Metro Tech Detectors and FMS
To sort out frequent problems occurring with the Utility services, the NIC has designed an application called fault-monitoring system (FMS) where the citizens will log in to the web site and register complains. In response, the concerned utility personnel will visit the fault site and will fix the problem without taking much time. It is all done so smoothly with the help of a tool called Metro Tech Detectors.
Metro Tech Detectors has the ability to scan and detect the underground pipe and wire lines and is being distributed to utility departments. This tool helps field workers and the department to dig precisely the portion of the road or any such area beneath which the faulty pipeline lies, avoiding unnecessary wastage of time and energy and mitigate risk of damage of critical pipelines, passing nearby to the faulted one. Back to office, the personnel notify the technical team, which marks the point of correction on the digital map, which is used for future reference.
GIS in HMWSSB and Police Department
Hyderabad Metropolitan Water Supply and Sewerage Board (HMWSSB) is also no less enthusiastic in using NRSA Base map. HMWSSB personnel detect old water pipe lines by using Metro-detectors provided by NIC under CADM Project. These lines are then detected and mapped on NRSA Data.
With the availability of the base map, the police department takes regular print out for their daily planning – the security arrangements for V-VIP and VIP movement, called as ‘bandobast’. Currently, the department is preparing clear jurisdictions boundaries with the help of NIC technical team.
GIS, when integrated with web application, can be an important tool in the hands of the authorities to monitor the government assets, safeguarding it from encroachment. Moreover, it saves time, resources and energy of the utility agencies in their field operations and trouble shooting, eventually enhancing the citizen service delivery.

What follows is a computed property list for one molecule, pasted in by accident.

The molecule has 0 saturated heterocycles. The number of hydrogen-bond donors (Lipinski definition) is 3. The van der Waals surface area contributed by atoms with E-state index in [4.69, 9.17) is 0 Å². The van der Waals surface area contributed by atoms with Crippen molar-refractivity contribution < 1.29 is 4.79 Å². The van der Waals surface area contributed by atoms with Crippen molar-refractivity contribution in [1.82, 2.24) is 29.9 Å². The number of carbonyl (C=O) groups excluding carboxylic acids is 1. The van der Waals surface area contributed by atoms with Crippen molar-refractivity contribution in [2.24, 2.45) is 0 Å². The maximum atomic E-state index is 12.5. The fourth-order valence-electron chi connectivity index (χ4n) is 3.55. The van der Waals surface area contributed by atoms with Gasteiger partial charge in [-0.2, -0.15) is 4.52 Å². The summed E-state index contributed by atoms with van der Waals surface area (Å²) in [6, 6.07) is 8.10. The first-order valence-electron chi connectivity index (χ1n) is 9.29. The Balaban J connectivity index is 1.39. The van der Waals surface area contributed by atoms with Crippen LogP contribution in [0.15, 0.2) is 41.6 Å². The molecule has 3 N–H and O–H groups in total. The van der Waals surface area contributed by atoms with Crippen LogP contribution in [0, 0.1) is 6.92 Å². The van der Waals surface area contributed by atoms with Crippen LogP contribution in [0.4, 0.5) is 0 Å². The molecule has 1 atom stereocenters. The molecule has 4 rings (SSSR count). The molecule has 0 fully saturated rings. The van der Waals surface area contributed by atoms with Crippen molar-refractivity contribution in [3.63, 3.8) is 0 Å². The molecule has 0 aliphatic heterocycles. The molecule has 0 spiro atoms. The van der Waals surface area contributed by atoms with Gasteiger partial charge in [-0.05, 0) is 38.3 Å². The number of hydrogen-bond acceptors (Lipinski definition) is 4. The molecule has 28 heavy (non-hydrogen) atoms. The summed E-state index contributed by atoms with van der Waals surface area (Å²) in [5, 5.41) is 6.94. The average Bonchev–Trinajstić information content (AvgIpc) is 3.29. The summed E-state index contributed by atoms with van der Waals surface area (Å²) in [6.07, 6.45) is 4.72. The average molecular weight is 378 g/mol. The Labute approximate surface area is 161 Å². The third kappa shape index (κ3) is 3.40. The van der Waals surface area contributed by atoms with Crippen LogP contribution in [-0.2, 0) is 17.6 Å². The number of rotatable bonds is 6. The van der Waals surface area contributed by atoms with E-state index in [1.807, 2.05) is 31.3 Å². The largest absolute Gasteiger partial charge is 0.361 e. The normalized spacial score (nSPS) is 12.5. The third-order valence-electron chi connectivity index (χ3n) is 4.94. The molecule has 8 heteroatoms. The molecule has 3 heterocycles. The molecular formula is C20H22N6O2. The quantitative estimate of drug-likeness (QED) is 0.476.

With the integration of GIS in the workflow, the facts and figures related to the government resources have been filtered and refined. In the GHMC case, it has reduced the dependence of department on the field workers and field collectors in collection of data and revenue. It has translated in to reduced corruption and increase in revenue, by almost 30%.
Providing accurate measurements, the application adds authenticity to the government service delivery and restores public trust, besides helping the top management in decision making.
Challenges and success
The potential of GIS is enormous and is being aggressively used in many of developed nation states, in providing a clear picture of resource usage, state of education and health facilities across country. In Andhra Pradesh, though NIC team through pilots has proved the strengths of using GIS in government utilities, it is up to the departments now to adopt this innovative technique for increasing revenue, enhancing citizen service delivery, smoother laying of infrastructure and ensuring better control and monitoring over public property.
Speaking on the training of staff in utility departments, N S Sathya Sai Baba, Project Coordinator, NIC, said, “While transferring the base map to the various agencies, we trained at least five people in each of these departments. Because ultimately it’s the champions in the each of the departments who will take forward the use of technology in routine business.
For the adoption of GIS and its success at the organisational level, Sai Baba said, ” There has to be a group of motivated nodal officers or say champions in each of the utility and other government departments so that they may take the ownership and provide the consistent push required till its public acknowledgement and success.” Though many of the officials in the upper hierarchy of the state utilities have shown keen interest in GIS, a regular review of the developments, like in any government programme, by the top management will be key to the success of CADM.
Pratap Vikram Singh